Native American Legends
The Spirit Defenders of Nikwasi'
A Cherokee Legend
Long ago a powerful unknown tribe invaded the country from the
southeast, killing people and destroying settlements wherever they
went. No leader could stand against them, and in a little while
they had wasted all the lower settlements and advanced into the
No leader could stand against them, and in a little while they
had wasted all the lower settlements and advanced into the mountains.
The warriors of the old town of Nikwasi', on the head of Little
Tennessee, gathered their wives and children into the townhouse
and kept scouts constantly on the lookout for the presence of danger.
One morning just before daybreak the spies saw the enemy approaching
and at once gave the alarm.
The Nikwasi' men seized their arms and rushed out to meet the attack,
but after a long, hard fight they found themselves overpowered and
began to retreat, when suddenly a stranger stood among them and
shouted to the chief to call off his men and he himself would drive
back the enemy. From the dress and language of the stranger the
Nikwasi' people thought him a chief who had come with reinforcements
from the Overhill settlements in Tennessee.
They fell back along the trail, and as they came near the townhouse
they saw a great company of warriors coming out from the side of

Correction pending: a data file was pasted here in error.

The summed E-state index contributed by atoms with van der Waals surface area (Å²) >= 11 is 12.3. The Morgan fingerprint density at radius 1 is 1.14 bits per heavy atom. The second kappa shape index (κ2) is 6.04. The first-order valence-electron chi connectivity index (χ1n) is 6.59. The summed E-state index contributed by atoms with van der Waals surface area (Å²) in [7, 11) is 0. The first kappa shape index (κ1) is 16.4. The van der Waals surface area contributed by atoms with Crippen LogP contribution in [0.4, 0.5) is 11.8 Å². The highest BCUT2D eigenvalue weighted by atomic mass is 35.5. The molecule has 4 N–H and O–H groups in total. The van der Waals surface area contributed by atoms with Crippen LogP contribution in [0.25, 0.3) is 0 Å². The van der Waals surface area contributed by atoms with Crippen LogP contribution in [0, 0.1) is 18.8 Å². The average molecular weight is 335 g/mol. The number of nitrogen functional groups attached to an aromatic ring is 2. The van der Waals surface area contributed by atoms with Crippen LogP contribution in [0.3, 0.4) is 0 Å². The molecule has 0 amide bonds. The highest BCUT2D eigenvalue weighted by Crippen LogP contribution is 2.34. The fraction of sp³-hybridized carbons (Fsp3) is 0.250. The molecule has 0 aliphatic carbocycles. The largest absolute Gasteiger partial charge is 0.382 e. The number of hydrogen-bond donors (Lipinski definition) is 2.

the mound as through an open doorway. Then they knew that their
friends were the Nûñnë'hï, the Immortals,
although no one had ever heard before that they lived under Nikwasi'
The Nûñnë'hï poured out by hundreds, armed
and painted for the fight, and the most curious thing about it all
was that they became invisible as soon as they were fairly outside
of the settlement, so that although the enemy saw the glancing arrow
or the rushing tomahawk, and felt the stroke, he could not see who
Before such invisible foes the invaders soon had to retreat, going
first south along the ridge to where joins the main ridge which
separates the French Broad from the Tuckasegee, and then turning
with it to the northeast. As they retreated they tried to shield
themselves behind rocks and trees, but the Nûñnë'hï
arrows went around the rocks and killed them from the other side,
and they could find no hiding place.
All along the ridge they fell, until when they reached the head
of Tuckasegee not more than half a dozen were left alive, and in
despair they sat down and cried out for mercy. Ever since then the
Cherokee have called the place Dayûlsûñ'yï,
"Where they cried."
Then the Nûñnë'hï chief told them they had
deserved their punishment for attacking a peaceful tribe, and he
spared their lives and told them to go home and take the news to
their people. This was the Indian custom, always to spare a few
to carry back the news of defeat. They went home toward the north
and the Nûñnë'hï went back to the mound.
And they are still there, because, in the last war, when a strong
party of Federal troops came to surprise a handful of Confederates
posted there they saw so many soldiers guarding the town that they
were afraid and went away without making an attack.
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